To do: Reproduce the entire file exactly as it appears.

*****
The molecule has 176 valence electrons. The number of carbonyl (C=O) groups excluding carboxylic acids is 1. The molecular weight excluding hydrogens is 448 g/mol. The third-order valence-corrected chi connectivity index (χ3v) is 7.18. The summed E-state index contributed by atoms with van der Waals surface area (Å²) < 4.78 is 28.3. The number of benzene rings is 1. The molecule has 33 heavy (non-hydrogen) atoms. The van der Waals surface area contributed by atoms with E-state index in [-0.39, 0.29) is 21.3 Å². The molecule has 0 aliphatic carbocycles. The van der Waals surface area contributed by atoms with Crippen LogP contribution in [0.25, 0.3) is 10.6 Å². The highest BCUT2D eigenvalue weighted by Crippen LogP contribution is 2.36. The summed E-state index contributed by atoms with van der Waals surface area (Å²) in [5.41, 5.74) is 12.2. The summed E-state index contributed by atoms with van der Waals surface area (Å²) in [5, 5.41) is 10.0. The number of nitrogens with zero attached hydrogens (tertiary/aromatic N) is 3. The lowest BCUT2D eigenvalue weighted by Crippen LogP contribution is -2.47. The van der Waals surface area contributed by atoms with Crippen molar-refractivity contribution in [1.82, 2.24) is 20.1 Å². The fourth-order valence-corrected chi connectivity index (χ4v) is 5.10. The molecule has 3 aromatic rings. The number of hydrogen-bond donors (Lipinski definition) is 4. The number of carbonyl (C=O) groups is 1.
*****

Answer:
The molecule has 176 valence electrons. The number of carbonyl (C=O) groups excluding carboxylic acids is 1. The molecular weight excluding hydrogens is 448 g/mol. The third-order valence-corrected chi connectivity index (χ3v) is 7.18. The summed E-state index contributed by atoms with van der Waals surface area (Å²) < 4.78 is 28.3. The number of benzene rings is 1. The molecule has 33 heavy (non-hydrogen) atoms. The van der Waals surface area contributed by atoms with E-state index in [-0.39, 0.29) is 21.3 Å². The molecule has 0 aliphatic carbocycles. The van der Waals surface area contributed by atoms with Crippen LogP contribution in [0.25, 0.3) is 10.6 Å². The highest BCUT2D eigenvalue weighted by Crippen LogP contribution is 2.36. The summed E-state index contributed by atoms with van der Waals surface area (Å²) in [5.41, 5.74) is 12.2. The summed E-state index contributed by atoms with van der Waals surface area (Å²) in [5, 5.41) is 10.0. The number of nitrogens with zero attached hydrogens (tertiary/aromatic N) is 3. The lowest BCUT2D eigenvalue weighted by Crippen LogP contribution is -2.47. The van der Waals surface area contributed by atoms with Crippen molar-refractivity contribution in [1.82, 2.24) is 20.1 Å². The fourth-order valence-corrected chi connectivity index (χ4v) is 5.10. The molecule has 3 aromatic rings. The number of hydrogen-bond donors (Lipinski definition) is 4. The number of carbonyl (C=O) groups is 1.